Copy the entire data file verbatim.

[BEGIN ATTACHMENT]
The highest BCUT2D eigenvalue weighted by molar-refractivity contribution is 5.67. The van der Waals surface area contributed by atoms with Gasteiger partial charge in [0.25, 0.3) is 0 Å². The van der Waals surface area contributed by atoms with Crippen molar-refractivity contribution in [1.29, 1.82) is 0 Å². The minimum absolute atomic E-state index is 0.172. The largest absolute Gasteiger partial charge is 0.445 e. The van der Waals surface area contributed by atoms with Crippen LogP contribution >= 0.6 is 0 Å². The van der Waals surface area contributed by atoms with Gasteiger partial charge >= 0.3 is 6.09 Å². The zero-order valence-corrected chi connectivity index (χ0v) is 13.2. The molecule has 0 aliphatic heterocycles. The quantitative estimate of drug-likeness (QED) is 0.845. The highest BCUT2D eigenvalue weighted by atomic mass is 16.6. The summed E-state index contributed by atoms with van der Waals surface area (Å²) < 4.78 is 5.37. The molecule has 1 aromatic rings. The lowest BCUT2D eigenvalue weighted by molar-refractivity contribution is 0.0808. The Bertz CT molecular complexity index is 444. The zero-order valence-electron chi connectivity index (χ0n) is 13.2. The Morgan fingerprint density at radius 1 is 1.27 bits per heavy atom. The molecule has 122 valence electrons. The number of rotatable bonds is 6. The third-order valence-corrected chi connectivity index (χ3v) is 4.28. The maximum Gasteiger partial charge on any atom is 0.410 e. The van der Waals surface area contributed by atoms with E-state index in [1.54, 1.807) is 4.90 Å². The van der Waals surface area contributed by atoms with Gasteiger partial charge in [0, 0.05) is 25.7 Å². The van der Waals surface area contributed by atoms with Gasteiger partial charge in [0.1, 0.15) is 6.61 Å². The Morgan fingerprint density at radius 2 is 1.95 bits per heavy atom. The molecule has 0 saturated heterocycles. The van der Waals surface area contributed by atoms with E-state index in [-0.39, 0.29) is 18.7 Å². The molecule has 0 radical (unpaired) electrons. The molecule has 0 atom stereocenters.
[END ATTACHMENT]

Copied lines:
The highest BCUT2D eigenvalue weighted by molar-refractivity contribution is 5.67. The van der Waals surface area contributed by atoms with Gasteiger partial charge in [0.25, 0.3) is 0 Å². The van der Waals surface area contributed by atoms with Crippen molar-refractivity contribution in [1.29, 1.82) is 0 Å². The minimum absolute atomic E-state index is 0.172. The largest absolute Gasteiger partial charge is 0.445 e. The van der Waals surface area contributed by atoms with Crippen LogP contribution >= 0.6 is 0 Å². The van der Waals surface area contributed by atoms with Gasteiger partial charge >= 0.3 is 6.09 Å². The zero-order valence-corrected chi connectivity index (χ0v) is 13.2. The molecule has 0 aliphatic heterocycles. The quantitative estimate of drug-likeness (QED) is 0.845. The highest BCUT2D eigenvalue weighted by atomic mass is 16.6. The summed E-state index contributed by atoms with van der Waals surface area (Å²) < 4.78 is 5.37. The molecule has 1 aromatic rings. The lowest BCUT2D eigenvalue weighted by molar-refractivity contribution is 0.0808. The Bertz CT molecular complexity index is 444. The zero-order valence-electron chi connectivity index (χ0n) is 13.2. The Morgan fingerprint density at radius 1 is 1.27 bits per heavy atom. The molecule has 122 valence electrons. The number of rotatable bonds is 6. The third-order valence-corrected chi connectivity index (χ3v) is 4.28. The maximum Gasteiger partial charge on any atom is 0.410 e. The van der Waals surface area contributed by atoms with E-state index in [1.54, 1.807) is 4.90 Å². The van der Waals surface area contributed by atoms with Gasteiger partial charge in [0, 0.05) is 25.7 Å². The van der Waals surface area contributed by atoms with Gasteiger partial charge in [0.1, 0.15) is 6.61 Å². The Morgan fingerprint density at radius 2 is 1.95 bits per heavy atom. The molecule has 0 saturated heterocycles. The van der Waals surface area contributed by atoms with E-state index in [-0.39, 0.29) is 18.7 Å². The molecule has 0 radical (unpaired) electrons. The molecule has 0 atom stereocenters.